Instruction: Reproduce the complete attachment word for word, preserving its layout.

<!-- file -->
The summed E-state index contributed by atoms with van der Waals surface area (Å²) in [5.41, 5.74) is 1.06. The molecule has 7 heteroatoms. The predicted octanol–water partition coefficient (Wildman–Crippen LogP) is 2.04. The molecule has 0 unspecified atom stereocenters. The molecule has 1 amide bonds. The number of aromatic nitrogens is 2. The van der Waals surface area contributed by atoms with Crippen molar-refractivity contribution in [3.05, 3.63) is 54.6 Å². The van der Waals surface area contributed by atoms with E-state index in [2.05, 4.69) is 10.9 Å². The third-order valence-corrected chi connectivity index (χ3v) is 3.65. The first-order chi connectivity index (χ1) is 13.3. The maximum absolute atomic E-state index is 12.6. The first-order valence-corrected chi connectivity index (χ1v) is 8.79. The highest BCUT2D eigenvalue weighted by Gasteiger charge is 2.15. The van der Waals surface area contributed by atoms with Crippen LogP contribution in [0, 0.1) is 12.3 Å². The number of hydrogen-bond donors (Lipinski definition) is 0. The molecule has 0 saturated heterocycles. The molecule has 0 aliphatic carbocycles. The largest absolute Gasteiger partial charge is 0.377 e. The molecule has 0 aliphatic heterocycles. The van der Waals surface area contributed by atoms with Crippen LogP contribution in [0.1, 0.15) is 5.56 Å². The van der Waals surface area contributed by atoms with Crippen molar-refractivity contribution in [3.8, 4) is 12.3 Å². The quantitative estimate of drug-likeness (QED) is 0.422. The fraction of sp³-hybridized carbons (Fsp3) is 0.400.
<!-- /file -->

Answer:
The summed E-state index contributed by atoms with van der Waals surface area (Å²) in [5.41, 5.74) is 1.06. The molecule has 7 heteroatoms. The predicted octanol–water partition coefficient (Wildman–Crippen LogP) is 2.04. The molecule has 0 unspecified atom stereocenters. The molecule has 1 amide bonds. The number of aromatic nitrogens is 2. The van der Waals surface area contributed by atoms with Crippen molar-refractivity contribution in [3.05, 3.63) is 54.6 Å². The van der Waals surface area contributed by atoms with E-state index in [2.05, 4.69) is 10.9 Å². The third-order valence-corrected chi connectivity index (χ3v) is 3.65. The first-order chi connectivity index (χ1) is 13.3. The maximum absolute atomic E-state index is 12.6. The first-order valence-corrected chi connectivity index (χ1v) is 8.79. The highest BCUT2D eigenvalue weighted by Gasteiger charge is 2.15. The van der Waals surface area contributed by atoms with Crippen LogP contribution in [0, 0.1) is 12.3 Å². The number of hydrogen-bond donors (Lipinski definition) is 0. The molecule has 0 saturated heterocycles. The molecule has 0 aliphatic carbocycles. The largest absolute Gasteiger partial charge is 0.377 e. The molecule has 0 aliphatic heterocycles. The van der Waals surface area contributed by atoms with Crippen LogP contribution in [0.1, 0.15) is 5.56 Å². The van der Waals surface area contributed by atoms with Crippen molar-refractivity contribution in [3.8, 4) is 12.3 Å². The quantitative estimate of drug-likeness (QED) is 0.422. The fraction of sp³-hybridized carbons (Fsp3) is 0.400.